Practical Advice for Older Workers

by Sharon O’Toole, Workforce Consultant, Canyon County Local Office

A recent survey conducted by our Canyon County local office showed 50 percent of the respondents believe their age is a primary reason they can’t find a job.  To address this issue, we piloted a workshop for people who feel  their age may be affecting their ability to find that next job. Some of the people in these classes have been working for the same company, sometimes in the same position, for a number of years and have not looked for work recently. Now the whole process of applying for a position and presenting what they have to offer to an employer seems a bit daunting.

Serveral good ideas have emerged from the discussion in these workshops:

You have an advantage. Remember, older employees bring something to a position that younger workers cannot – the wisdom and judgment that comes with maturity and experience.

Be positive. Don’t let your age undermine your confidence before you even start looking!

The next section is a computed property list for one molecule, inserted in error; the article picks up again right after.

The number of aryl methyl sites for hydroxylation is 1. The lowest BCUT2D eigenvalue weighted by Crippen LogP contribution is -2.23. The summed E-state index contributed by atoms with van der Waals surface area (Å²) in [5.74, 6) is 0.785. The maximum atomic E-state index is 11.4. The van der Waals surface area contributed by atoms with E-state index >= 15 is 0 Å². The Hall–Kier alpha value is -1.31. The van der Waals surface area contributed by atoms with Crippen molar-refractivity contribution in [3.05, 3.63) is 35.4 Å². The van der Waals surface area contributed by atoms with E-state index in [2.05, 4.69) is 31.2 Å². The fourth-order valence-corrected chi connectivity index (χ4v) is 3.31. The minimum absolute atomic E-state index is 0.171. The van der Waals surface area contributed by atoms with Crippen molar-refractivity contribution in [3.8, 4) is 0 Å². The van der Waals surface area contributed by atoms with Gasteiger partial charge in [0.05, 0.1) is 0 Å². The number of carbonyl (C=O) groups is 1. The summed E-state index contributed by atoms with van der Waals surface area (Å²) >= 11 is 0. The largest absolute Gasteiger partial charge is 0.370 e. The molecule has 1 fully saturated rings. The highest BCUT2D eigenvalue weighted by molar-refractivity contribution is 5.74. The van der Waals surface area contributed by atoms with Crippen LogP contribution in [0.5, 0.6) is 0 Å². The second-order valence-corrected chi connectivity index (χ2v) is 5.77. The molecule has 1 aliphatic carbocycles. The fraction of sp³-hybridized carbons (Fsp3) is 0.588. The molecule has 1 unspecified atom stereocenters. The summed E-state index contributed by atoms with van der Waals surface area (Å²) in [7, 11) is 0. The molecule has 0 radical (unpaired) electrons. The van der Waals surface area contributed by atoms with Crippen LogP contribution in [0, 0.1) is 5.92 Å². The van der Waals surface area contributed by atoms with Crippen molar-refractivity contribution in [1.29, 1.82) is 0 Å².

Update your image. Take a good look in a mirror. If your clothing, hairstyle or color are dating you, freshen your look. This may seem superficial, but appearances do have an impact on how others perceive you.

Be open to change. If you have been doing the same things comfortably for quite a while, it can take some effort to not only accept but embrace change as something positive. Be ready to take on a new challenge.

Ready, aim, work! TARGET your resume to the position for which you are applying. Display your accomplishments. Businesses are interested in your ability to get results. Think about a format other than a typical chronological reiteration of your past employment. Emphasize the value you can bring to the position.

This isn’t your father’s workplace. Understand  you may be interviewed by and, if hired, possibly report to someone a generation younger than yourself. It is important to understand the multi-generational nature of today’s workplace and that different generations really do have differing views on such topics as the role of work in their lives, how to manage employees, and the use of technology (just to name a few issues).

Upgrade your skills. If you feel that technology has sort of left you behind, now is a good time to take a class or two, practice a bit and catch up.

The next workshop is scheduled for Weds. Jan 18 from 9 a.m. – 11 a.m. Additional sessions are scheduled for Feb 1, Feb 15, March 7 and March 21. To register, call the Canyon County Idaho Department of Labor office at 364-7781 and sign up!